Wagyu wonder

Tasmanian Country - - FRONT PAGE - KAROLIN MACGRE­GOR

DE­MAND for Wagyu-cross cat­tle is pro­vid­ing Tas­ma­nian pro­duc­ers with op­tions to di­ver­sify breed­ing op­er­a­tions.

Cat­tle are be­ing bred here for a pro­gram run by NSWbased LHW Pater­son & Son.

Af­ter be­ing sent to Vic­to­ria, the calves are back­grounded on the oper­a­tion’s prop­er­ties there be­fore go­ing into a NSW feed­lot where they are grown out for the ex­port mar­ket.

Roberts is one of the com­pa­nies co-or­di­nat­ing the pro­gram in Tas­ma­nia. Across the state, about 25 pre­dom­i­nantly An­gus pro­duc­ers are in­volved.

The price pre­mium for the calves and the se­cu­rity of a sup­ply con­tract are prov­ing an at­trac­tive op­tion for breed­ers.

Roberts agent Steven Faulkner said all up about 2500 to 3000 Wagyu-cross calves left the state each year.

He said the pro­gram was grow­ing and while most pro­breeder duc­ers used Wagyu ge­net­ics over their heifers, some were join­ing ma­ture cows too.

‘It’s a good op­tion be­cause most peo­ple don’t keep heifer calves out of their heifers any­way,” he said.

“At the end of the day ev­ery­one has still got their base An­gus herds, so if any­thing changes they can just go back. The Wagyus are also re­ally good for calv­ing ease.”

While he ini­tially took a lit­tle con­vinc­ing, vet­eran An­gus Ian Dick­en­son is in his third year of the pro­gram.

At the end of the month he will send off about 300 An­gusWagyu crosses bred at his farm Elver­ton near Bless­ing­ton.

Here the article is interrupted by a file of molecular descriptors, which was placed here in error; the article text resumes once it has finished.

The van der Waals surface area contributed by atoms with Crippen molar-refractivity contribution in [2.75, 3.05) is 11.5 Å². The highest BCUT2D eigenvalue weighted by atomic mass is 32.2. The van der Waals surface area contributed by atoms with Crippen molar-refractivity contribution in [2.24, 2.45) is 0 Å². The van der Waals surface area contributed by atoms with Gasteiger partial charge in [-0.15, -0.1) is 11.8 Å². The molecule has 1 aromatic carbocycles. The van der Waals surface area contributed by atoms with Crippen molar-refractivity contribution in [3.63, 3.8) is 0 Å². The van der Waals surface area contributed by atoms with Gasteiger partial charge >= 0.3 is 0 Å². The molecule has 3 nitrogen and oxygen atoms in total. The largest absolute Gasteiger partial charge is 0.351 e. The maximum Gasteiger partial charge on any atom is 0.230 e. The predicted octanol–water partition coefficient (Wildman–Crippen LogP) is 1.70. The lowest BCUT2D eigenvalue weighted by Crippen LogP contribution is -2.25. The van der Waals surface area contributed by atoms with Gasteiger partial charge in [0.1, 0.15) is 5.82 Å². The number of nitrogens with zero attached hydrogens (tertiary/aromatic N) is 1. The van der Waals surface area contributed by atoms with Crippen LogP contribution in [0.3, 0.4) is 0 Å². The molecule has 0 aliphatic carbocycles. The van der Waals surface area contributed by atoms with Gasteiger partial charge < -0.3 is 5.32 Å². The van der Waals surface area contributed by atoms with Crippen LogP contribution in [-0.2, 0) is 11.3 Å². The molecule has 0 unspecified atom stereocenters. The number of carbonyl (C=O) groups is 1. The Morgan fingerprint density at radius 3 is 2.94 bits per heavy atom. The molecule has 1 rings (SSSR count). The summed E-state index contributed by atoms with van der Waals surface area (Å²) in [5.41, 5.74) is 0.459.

Mr Dick­en­son said the pro­gram was an ideal fit with his ex­ist­ing An­gus oper­a­tion.

Each year he joins all his heifers to Wagyu bulls andafter they have had their first calf, he picks the best heifers for his cow herd and the rest are sold.

Af­ter about 50 years of se­lec­tive breed­ing in his herd and a fo­cus on fer­til­ity, the in-calf rates for the heifers is high.

Thanks to the Wagyu trait of low birth weight, Mr Dick­en­son said they had few calv­ing prob­lems.

The calves at Elver­ton start ar­riv­ing in mid-Au­gust and are weaned in early April.

Prices are linked to the East­ern Young Cat­tle In­di­ca­tor with a sig­nif­i­cant pre­mium on top. The price is the same for both sexes.

Mr Dick­en­son said hav­ing a con­tract signed more than 12 months out was also a ben­e­fit.

“I know what I’m go­ing to be get­ting be­fore the calves even ar­rived. It gives you that bit more surety,” he said.

Calves must be at least 170kg and Mr Dick­en­son hopes his calves this year will aver­age about 240kg.

“They’re quite flex­i­ble about when you can send them too which works well if the sea­son isn’t good,” he said.

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